kbhere ia'm a old man of 71 years old just startrd making baits about a year ago and have a lot to learn iam retiered and have been asked to sell some of my baits but i will not make it a business i had my own business for 40 years and this is a hobby it feels nice that some one else wants to buy one of your lures but better than that is when you catch a fish with a lure that you have made out of a block of wood . thats precious kb kindle:wink:

#48 mikpike


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Posted 12 April 2007 - 03:01 PM

Slightly depressed...I think a lot of us dream of turning our hobby into a business...but I've begun thinking it's nigh near impossible..

Even if you come up with a great looking wooden crank that catches tons of fish (sorry to say I haven't..YET!), I don't see much hope in stepping up production and turning your design into a business.

Figure a "normal" income is $20/hr...

To make a respectable wooden crank:

Wood cost, wire cost, lexan, splitrings, top quality hooks, epoxy, lead, paint costs
trace template
rough cut
insert thoughwire
drill for weight
melt lead
add weight
cut lip
epoxy lip, weight, seal wood
airbrush 2-8 colors
add detail like eyes, spots, gills
final epoxy coats
attatch split rings
attach hooks

Now I know some steps would be speeded up by doing multiple. And certain things could be speeded up by having wire prebent, lexan pre-cut, etc. but then costs go up as well..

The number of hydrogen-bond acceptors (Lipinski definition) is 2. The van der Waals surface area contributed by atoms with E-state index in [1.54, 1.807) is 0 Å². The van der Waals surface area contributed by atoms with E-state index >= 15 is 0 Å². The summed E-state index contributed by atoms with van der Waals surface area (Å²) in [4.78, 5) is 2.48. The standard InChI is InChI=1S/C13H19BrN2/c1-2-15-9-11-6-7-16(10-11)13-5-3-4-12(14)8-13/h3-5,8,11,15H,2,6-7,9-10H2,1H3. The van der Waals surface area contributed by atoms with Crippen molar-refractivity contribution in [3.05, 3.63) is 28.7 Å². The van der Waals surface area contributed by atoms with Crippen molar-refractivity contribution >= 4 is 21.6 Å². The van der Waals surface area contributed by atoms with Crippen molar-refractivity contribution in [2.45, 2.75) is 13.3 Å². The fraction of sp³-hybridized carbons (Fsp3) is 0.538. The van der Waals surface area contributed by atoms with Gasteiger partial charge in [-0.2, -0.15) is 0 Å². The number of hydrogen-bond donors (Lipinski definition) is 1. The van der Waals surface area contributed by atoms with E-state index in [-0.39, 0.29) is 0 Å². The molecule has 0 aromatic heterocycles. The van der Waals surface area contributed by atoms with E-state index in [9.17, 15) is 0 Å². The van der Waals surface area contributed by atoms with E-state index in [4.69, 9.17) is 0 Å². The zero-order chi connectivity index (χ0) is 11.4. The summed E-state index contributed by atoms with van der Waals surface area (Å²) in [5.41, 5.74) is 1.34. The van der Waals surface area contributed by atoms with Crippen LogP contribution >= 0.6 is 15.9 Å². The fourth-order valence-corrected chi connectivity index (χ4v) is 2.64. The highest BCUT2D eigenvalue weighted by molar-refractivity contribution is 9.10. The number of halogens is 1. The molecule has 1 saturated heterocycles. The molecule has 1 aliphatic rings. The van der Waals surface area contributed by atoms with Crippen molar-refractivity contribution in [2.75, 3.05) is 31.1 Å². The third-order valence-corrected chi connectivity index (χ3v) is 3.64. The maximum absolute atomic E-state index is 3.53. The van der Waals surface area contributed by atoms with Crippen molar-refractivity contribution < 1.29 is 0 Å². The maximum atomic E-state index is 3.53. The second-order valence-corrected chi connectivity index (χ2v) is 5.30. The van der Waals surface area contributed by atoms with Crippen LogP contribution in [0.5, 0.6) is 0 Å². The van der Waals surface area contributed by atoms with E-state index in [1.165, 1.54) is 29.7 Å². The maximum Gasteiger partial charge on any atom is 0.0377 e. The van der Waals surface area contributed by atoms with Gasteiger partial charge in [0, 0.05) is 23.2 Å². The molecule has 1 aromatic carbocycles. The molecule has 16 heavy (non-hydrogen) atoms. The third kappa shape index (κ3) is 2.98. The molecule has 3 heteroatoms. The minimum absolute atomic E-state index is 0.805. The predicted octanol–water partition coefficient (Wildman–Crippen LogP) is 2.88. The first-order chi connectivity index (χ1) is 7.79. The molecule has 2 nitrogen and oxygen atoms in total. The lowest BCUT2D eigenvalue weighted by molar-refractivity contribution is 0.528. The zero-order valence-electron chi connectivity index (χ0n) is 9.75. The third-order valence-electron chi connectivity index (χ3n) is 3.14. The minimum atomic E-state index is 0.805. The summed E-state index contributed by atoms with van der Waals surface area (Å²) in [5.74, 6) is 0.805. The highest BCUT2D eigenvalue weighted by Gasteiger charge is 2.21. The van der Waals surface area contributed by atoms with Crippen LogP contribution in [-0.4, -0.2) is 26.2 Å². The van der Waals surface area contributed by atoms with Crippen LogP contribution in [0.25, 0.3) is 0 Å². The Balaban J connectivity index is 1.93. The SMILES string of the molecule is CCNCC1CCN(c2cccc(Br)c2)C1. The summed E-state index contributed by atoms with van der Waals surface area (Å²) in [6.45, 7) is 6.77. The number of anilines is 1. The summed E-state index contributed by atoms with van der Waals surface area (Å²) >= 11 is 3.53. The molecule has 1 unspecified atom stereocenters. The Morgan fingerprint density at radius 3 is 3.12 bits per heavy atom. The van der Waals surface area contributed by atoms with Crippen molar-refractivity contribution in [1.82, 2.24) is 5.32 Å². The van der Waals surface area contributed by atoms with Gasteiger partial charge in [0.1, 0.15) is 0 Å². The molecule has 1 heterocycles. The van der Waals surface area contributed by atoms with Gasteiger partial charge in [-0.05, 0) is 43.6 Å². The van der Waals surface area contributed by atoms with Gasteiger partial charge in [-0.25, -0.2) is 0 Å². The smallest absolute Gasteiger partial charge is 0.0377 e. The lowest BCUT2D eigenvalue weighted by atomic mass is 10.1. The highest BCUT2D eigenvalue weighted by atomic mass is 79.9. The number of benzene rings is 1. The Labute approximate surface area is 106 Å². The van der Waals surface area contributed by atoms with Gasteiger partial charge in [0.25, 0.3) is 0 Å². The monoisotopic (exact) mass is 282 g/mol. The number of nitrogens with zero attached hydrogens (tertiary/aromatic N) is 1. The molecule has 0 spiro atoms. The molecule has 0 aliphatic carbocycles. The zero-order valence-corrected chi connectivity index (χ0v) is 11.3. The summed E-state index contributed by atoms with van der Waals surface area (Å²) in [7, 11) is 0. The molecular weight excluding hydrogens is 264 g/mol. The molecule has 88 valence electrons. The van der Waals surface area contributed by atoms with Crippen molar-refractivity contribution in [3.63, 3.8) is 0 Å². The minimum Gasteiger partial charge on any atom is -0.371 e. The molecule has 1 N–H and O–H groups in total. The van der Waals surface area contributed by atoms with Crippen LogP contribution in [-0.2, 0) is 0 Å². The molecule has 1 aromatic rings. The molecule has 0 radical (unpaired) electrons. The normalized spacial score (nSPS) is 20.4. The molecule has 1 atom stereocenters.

How about individual lure tuning?

This is not even taking into account tool costs, packaging costs, advertising, bookkeeping, time spent getting retailers to carry your product, printing, etc.

I think you can do it pretty easily by coming up with good spinnerbaits, jigs, or soft plastics, but I don't see how you can do a quality wooden crank and turn a profit.

Figure 15 minutes minimum per lure (No clue how I could do that!) but ok. that means you need (at $20/hr) to make $5 profit per bait. Add in all raw material costs and packaging etc. you'd need $10 per bait if you could do 1 complete bait ever 15 minutes and maintain that pace!

And then you'd have to try and get a baitshop to carry it and talk them into beliving that billy joe jimbob fisherman will be happy to fork over $22.50 for your lure he's never heard of....

sorry for long post, just got kinda down...

I can get your design done overseas for a fixed cost. If interested, call or email me.

#49 Lure--Prof


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Posted 12 April 2007 - 10:54 PM

Sorry there about your quandry Mike, but the 15 minutes labor per lure was the funniest thing I've thought about today! You have to love building lures to build top-notch custom cranks. I'm afraid that the truth is, is that you can't make a $20 dollar an hour wage working a forty hour week, with benefits and ample vacation. That is an impossible dream. The possible dream is spending time developing and making lures that are higher quality, and flat out-catch production crankbaits . If you can manage that, you will have achieved a worthwhile goal, and wise fishermen will pay the extra dollars that your lures cost as an investment in the quality of their fishing time.